The man asked him, “What is your name?”
He answered, “Jacob.”
“No longer will your name be Jacob,” the man told him, “but Israel, because you have fought with God and with men and have prevailed.”
Then Jacob asked, “Please tell me your name.”
“Why do you ask my name?” the man replied.
Then he blessed Jacob there.
This text humbles me.
Because there’s something here that I’ve missed all along.
Every other time I’ve read the story, I’ve gone the same route:
Trying to ‘figure it out’
Asking questions like,
Who is the man Jacob wrestles with?
Is it an angel?
Is it Jesus?
What’s the point?
Is it about wrestling with God in prayer?
Why doesn’t the author just explain it?
Missing what’s there right in front of me.
Jacob asks the question I keep asking.
And the man answers.
“Why do you ask my name?”
As an American I tend to miss things like this, we aren’t exactly the type of culture that chooses names with a purpose, let alone one that allows seeks the Lord’s counsel in naming our children. A friend of mine had a girl in his middle school Boys and Girls Club program named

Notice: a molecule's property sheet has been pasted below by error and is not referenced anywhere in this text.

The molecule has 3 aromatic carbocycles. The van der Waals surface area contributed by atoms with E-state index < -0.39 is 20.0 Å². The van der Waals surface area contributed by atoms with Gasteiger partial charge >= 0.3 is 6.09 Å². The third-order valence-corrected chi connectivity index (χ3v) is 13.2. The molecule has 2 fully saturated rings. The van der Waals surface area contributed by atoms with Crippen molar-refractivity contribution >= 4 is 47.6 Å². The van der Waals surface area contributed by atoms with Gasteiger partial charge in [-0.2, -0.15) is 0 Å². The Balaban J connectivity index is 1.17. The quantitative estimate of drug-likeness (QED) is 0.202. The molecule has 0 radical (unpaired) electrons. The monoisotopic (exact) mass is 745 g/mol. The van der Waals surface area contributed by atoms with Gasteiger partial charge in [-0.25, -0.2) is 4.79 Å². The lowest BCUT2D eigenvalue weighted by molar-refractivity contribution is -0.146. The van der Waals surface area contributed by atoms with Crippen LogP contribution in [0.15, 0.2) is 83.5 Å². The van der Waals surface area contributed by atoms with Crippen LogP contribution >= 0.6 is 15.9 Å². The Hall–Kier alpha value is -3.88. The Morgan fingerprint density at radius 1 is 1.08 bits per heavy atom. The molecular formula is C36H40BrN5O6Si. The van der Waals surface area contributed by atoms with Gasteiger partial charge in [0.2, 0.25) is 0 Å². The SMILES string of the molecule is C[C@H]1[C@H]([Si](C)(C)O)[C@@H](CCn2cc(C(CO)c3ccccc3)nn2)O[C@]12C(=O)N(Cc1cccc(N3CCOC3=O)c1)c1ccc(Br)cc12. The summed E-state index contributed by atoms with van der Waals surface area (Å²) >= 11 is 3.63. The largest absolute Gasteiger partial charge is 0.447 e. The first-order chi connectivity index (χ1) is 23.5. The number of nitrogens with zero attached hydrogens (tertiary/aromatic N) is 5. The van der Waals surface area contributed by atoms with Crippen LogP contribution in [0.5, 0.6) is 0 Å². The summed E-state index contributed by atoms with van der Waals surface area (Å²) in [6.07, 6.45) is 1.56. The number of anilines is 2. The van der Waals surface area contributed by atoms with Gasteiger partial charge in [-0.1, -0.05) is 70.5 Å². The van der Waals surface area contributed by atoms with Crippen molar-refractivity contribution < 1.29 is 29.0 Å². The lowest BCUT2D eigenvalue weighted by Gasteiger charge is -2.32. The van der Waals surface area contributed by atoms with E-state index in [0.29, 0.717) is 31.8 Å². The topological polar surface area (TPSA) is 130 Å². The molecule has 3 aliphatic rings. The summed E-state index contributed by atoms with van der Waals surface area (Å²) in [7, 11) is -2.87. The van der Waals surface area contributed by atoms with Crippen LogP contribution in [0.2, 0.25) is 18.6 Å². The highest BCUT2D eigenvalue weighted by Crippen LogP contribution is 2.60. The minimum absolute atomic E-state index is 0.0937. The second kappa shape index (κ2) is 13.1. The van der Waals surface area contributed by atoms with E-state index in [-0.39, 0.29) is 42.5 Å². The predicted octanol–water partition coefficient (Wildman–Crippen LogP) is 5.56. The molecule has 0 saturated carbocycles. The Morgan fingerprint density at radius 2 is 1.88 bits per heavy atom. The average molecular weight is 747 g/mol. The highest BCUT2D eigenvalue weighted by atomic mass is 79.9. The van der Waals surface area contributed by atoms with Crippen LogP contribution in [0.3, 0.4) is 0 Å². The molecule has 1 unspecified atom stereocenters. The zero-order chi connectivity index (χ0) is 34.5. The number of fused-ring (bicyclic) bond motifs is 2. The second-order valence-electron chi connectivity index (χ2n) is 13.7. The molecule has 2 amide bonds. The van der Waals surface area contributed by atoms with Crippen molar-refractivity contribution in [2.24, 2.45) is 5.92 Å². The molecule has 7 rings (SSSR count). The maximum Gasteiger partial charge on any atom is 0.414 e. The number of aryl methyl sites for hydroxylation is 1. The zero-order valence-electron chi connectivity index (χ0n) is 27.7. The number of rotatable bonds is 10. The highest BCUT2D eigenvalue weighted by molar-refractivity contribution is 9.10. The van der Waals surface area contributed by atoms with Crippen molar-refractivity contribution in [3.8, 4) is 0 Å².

But in the ancient cultures, a name wasn’t just an arbitrary word to keep track of different people, like a tracking number,
A name meant something.
A name was who you are.
Jacob’s name was important.
Heel-Grabber, one who contends with,
His name proved to be true,
Getting his brother’s birthright, as well as his blessing,
Gaining wealth from Laban’s flocks,
The debacle with Rachel and Leah,
Strife seemed to follow him wherever he went.
The man asks Jacob his name, not so he knows what to call him, but he’s asking him:
at the deepest level of your being Jacob,
Who are you?
and when Jacob tries to turn it around and ask the same question?
It’s not about me right now, Israel
It’s about you, and who you’re going to be,
because of me
And there’s the simple, but impossibly hard question I need to ask myself before every action,
before every word,
What’s my name?
Who does God say that I am?
Lord help me to become more and more, Who I am in you, Let the words of my mouth and the meditations of my heart, be acceptable in your sight.
son of Paul.
son of God.
From the archives. Originally published by (anglinsam) January 13, 2014.